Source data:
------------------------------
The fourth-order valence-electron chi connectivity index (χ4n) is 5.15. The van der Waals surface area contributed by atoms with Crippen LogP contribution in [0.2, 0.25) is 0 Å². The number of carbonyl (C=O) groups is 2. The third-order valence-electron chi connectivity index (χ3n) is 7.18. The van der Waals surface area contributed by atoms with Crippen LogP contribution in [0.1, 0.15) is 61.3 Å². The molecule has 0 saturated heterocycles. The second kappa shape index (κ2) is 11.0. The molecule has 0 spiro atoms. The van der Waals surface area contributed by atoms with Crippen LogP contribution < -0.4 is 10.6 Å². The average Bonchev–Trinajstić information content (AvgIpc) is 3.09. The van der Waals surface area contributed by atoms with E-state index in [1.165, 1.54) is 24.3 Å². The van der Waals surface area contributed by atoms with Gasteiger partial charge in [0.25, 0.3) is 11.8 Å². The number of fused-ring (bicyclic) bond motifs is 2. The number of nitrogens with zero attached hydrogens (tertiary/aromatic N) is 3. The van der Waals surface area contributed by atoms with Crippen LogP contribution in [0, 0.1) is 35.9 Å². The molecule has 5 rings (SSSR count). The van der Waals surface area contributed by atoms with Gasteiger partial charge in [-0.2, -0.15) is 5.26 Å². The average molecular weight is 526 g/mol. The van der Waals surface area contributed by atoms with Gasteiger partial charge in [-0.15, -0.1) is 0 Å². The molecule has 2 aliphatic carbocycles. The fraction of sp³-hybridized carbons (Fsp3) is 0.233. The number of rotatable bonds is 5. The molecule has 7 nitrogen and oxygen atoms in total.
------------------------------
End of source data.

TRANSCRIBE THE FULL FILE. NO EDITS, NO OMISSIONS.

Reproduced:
The fourth-order valence-electron chi connectivity index (χ4n) is 5.15. The van der Waals surface area contributed by atoms with Crippen LogP contribution in [0.2, 0.25) is 0 Å². The number of carbonyl (C=O) groups is 2. The third-order valence-electron chi connectivity index (χ3n) is 7.18. The van der Waals surface area contributed by atoms with Crippen LogP contribution in [0.1, 0.15) is 61.3 Å². The molecule has 0 saturated heterocycles. The second kappa shape index (κ2) is 11.0. The molecule has 0 spiro atoms. The van der Waals surface area contributed by atoms with Crippen LogP contribution < -0.4 is 10.6 Å². The average Bonchev–Trinajstić information content (AvgIpc) is 3.09. The van der Waals surface area contributed by atoms with E-state index in [1.165, 1.54) is 24.3 Å². The van der Waals surface area contributed by atoms with Gasteiger partial charge in [0.25, 0.3) is 11.8 Å². The number of fused-ring (bicyclic) bond motifs is 2. The number of nitrogens with zero attached hydrogens (tertiary/aromatic N) is 3. The van der Waals surface area contributed by atoms with Crippen LogP contribution in [0, 0.1) is 35.9 Å². The molecule has 5 rings (SSSR count). The van der Waals surface area contributed by atoms with Gasteiger partial charge in [-0.2, -0.15) is 5.26 Å². The average molecular weight is 526 g/mol. The van der Waals surface area contributed by atoms with Gasteiger partial charge in [-0.15, -0.1) is 0 Å². The molecule has 2 aliphatic carbocycles. The fraction of sp³-hybridized carbons (Fsp3) is 0.233. The number of rotatable bonds is 5. The molecule has 7 nitrogen and oxygen atoms in total.